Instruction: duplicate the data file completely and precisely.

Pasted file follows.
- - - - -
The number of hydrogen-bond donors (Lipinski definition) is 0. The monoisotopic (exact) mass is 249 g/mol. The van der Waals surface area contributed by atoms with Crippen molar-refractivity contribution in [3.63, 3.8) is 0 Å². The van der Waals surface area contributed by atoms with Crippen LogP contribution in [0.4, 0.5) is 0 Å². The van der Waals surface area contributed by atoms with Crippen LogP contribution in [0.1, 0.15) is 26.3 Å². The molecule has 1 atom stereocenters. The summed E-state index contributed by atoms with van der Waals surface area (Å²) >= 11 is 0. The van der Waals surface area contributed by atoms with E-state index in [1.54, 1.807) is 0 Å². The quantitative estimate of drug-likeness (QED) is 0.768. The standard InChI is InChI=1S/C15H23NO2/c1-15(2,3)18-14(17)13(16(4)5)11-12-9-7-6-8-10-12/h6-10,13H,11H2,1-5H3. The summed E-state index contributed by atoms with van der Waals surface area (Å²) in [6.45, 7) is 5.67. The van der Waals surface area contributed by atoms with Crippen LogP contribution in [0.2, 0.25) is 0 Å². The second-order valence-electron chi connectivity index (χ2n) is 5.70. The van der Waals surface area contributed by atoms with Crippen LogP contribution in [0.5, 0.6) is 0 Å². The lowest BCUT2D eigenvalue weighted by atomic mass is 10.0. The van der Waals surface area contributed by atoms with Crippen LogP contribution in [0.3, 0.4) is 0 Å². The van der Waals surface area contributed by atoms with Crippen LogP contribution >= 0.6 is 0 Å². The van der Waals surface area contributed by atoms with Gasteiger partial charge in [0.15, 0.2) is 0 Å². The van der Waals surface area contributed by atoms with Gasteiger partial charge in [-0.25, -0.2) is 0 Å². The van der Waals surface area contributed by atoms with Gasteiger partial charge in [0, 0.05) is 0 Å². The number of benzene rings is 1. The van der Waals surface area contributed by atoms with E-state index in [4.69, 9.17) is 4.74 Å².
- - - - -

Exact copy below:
The number of hydrogen-bond donors (Lipinski definition) is 0. The monoisotopic (exact) mass is 249 g/mol. The van der Waals surface area contributed by atoms with Crippen molar-refractivity contribution in [3.63, 3.8) is 0 Å². The van der Waals surface area contributed by atoms with Crippen LogP contribution in [0.4, 0.5) is 0 Å². The van der Waals surface area contributed by atoms with Crippen LogP contribution in [0.1, 0.15) is 26.3 Å². The molecule has 1 atom stereocenters. The summed E-state index contributed by atoms with van der Waals surface area (Å²) >= 11 is 0. The van der Waals surface area contributed by atoms with E-state index in [1.54, 1.807) is 0 Å². The quantitative estimate of drug-likeness (QED) is 0.768. The standard InChI is InChI=1S/C15H23NO2/c1-15(2,3)18-14(17)13(16(4)5)11-12-9-7-6-8-10-12/h6-10,13H,11H2,1-5H3. The summed E-state index contributed by atoms with van der Waals surface area (Å²) in [6.45, 7) is 5.67. The van der Waals surface area contributed by atoms with Crippen LogP contribution in [0.2, 0.25) is 0 Å². The second-order valence-electron chi connectivity index (χ2n) is 5.70. The van der Waals surface area contributed by atoms with Crippen LogP contribution in [0.5, 0.6) is 0 Å². The lowest BCUT2D eigenvalue weighted by atomic mass is 10.0. The van der Waals surface area contributed by atoms with Crippen LogP contribution in [0.3, 0.4) is 0 Å². The van der Waals surface area contributed by atoms with Crippen LogP contribution >= 0.6 is 0 Å². The van der Waals surface area contributed by atoms with Gasteiger partial charge in [0.15, 0.2) is 0 Å². The van der Waals surface area contributed by atoms with Gasteiger partial charge in [-0.25, -0.2) is 0 Å². The van der Waals surface area contributed by atoms with Gasteiger partial charge in [0, 0.05) is 0 Å². The number of benzene rings is 1. The van der Waals surface area contributed by atoms with E-state index in [4.69, 9.17) is 4.74 Å².